The Belvedere

Geoffrey Miller has an MFA from City U in Hong Kong. His most recent fiction can be found in Apocrypha and Abstractions, Crack The Spine, Revolver, Ginosko Literary Journal, Pank, and The Journal of Micro Literature. Visually check out Paper Tape Magazine and Weave Magazine.


The Belvedere

“Welcome to The Belvedere.”
Jazzy piano, duvet smells and widening information – a drunk notices – a focusing munity, working lunch, deleted pool, stage whisper, a hassle for emphasis and room service – all mute deflected affability and sushi and disparity and clutching – ignored.

Orientation – “… roommate … villain … balcony audition …” – Hikari surprised and wasted, trying to reconfigure believable lies with low-level cold, flat-screen Hispanic reality gossip and her own collapsing young creases.

Consideration – Tsuneo’s face envelopes a lifeguard’s skull with tinted eyelashes alternating from mauve to amber, “Reversal,” pouring water, “vaguely wrong … wedding ring … something bullshit …” – tumbler – parking-lot isolation, a V-neck and nylons and spiked heels accented with car bonnet paint scratches – paper-thin and deep.

Sighs, a hundred times, soundless urges and the reality of constantly being followed somewhere to a place – a trailer, a girlfriend, a notepad – a comparatively personal promenade – to Hikari “… consider …San Diego … maybe a dentist or a Volvo.”

Purpose – Suddenly slow, bitter astronomers release a question – oncoming and reaching and narrowing particles – the tattooed assistant disappears, sobering snaps and slamming a fountain with a bathroom baby-toe stumble – a particular doorman is involved, explaining his entrance with Hikari as a dimming investment, “… mentioned … hoodoos and plastic minutes … shit …” – Tsuneo – an stunted obelisk, finally asks to cancel everything – mean.
“… Canyons … deserted … air-conditioned …” – Hikari, bright woman worries with kitchen anguish, squints innocently, “… planned-beginning …”
SECOND SCREEN – intense angle pitching horizon, missing flies – dial – “… tactic … throat … confirmed.” – Hikari in a thirty-seven pelted silver platypus cocoon explains to no one why they can be called foxes


Lima – the strangest departure

Stained, mute monks ease prone tenantless masses with unsophisticated, purple-black reserve, slices of silver, oakum cobs, infection, and exhibition – constables involuntarily indulge disconcerted, ceased decency, instinct, and misrule of spirit to estrange Hikari.

Informing breeze pauses – trust, amazement and strange fitful tracks – doubt and sunshine’s syllables pronounce ghostly instants, edged collaborators, dry chests, vacant purposes, cloudy nightcap notions, prolonged arranging, cordial appearances, purposely-referring half grunts by best skins – “Tonight Tsuneo?”

Blank ghetto smelter’s moments – a temporary mouth – rapt servant, gently anxious, calves part, entangling skeletons and crippling gestures hasten weakness, thrust compromise, half-choked slanting blood – swift impulse preceding midnight in unmoving repose and an overhanging eye demand settling with salt.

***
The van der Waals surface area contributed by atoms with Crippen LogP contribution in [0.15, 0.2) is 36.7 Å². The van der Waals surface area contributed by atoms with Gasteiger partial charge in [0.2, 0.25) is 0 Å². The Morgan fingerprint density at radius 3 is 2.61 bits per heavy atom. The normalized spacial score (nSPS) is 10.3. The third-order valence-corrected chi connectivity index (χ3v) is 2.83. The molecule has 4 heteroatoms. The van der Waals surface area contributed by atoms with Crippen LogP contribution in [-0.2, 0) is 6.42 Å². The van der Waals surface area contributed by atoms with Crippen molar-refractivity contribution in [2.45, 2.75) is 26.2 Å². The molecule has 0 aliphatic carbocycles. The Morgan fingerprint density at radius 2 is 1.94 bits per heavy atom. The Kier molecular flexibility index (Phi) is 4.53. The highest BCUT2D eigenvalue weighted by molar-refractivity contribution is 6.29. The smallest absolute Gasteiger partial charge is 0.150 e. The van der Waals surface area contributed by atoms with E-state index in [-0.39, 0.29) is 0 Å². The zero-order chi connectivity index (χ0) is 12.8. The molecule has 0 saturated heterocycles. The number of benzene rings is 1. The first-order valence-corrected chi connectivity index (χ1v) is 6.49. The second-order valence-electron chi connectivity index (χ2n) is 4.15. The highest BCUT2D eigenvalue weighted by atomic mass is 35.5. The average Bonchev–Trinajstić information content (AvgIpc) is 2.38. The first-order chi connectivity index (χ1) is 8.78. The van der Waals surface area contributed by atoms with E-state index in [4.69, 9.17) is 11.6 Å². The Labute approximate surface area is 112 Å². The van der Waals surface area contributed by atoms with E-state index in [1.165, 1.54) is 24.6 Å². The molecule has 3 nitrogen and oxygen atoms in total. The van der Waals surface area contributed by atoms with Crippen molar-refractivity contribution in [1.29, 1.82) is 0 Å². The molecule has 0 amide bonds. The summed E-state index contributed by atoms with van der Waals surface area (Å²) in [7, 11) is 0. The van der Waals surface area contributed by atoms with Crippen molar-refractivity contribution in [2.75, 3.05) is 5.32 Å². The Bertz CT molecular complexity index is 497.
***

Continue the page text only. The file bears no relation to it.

Less real than deceptive, quaint light and melancholy equip an immediate interruption, hampering resolve – indisposed out of step American self-reproach and withdrawn off-handed air, lumber through a noon breeze departure without bullets.

The carpenter as the first witness, sheep’s eyes and golden rod with a scented barber powdering mystery, good breeding, a transom servant but otherwise constant to a subordinate post or future circumstances. Undefined soliloquy affirms and selected omitting of relaxed implications, chalk words the state of things – on the coast of Miraflores.



A boa the color of a fairy tale is dreaming and breathing with its tongue among the tangle of dead and living branches building a roof over the porch. Hikari’s asleep with her back to the room as Tsuneo tries to draw the afternoon rain with charcoal. A bird dressed in the colors of a parrot scares him with its curiosity as it ignores the snake.  

Outside of the village where the soil is less used, there’s a boy who crossed his eyes before the river last flooded. From the corners of his mouth, in a voice close to the listener’s, comes wisdom and the tales of wives married to people he’s never seen. Tsuneo asked him once; he said, “I want the two halves of my brain to share.” Years ago, a Dutch biologist here studying spiders died in a canoe after the baby he made killed a local woman as it was being born. The elders left his books with her family.

The river is brown and still with a swiftness marked by diving birds – nearer the dock the air fills with the stink of burnt diesel and rubber trees while an old man waves his hand in the air to let Tsuneo know the canoe for Iquitos has left. There’s a boy playing with a sloth, as Tsuneo sits and watches them he blinks, keeping the world black a little longer each time until it slows.



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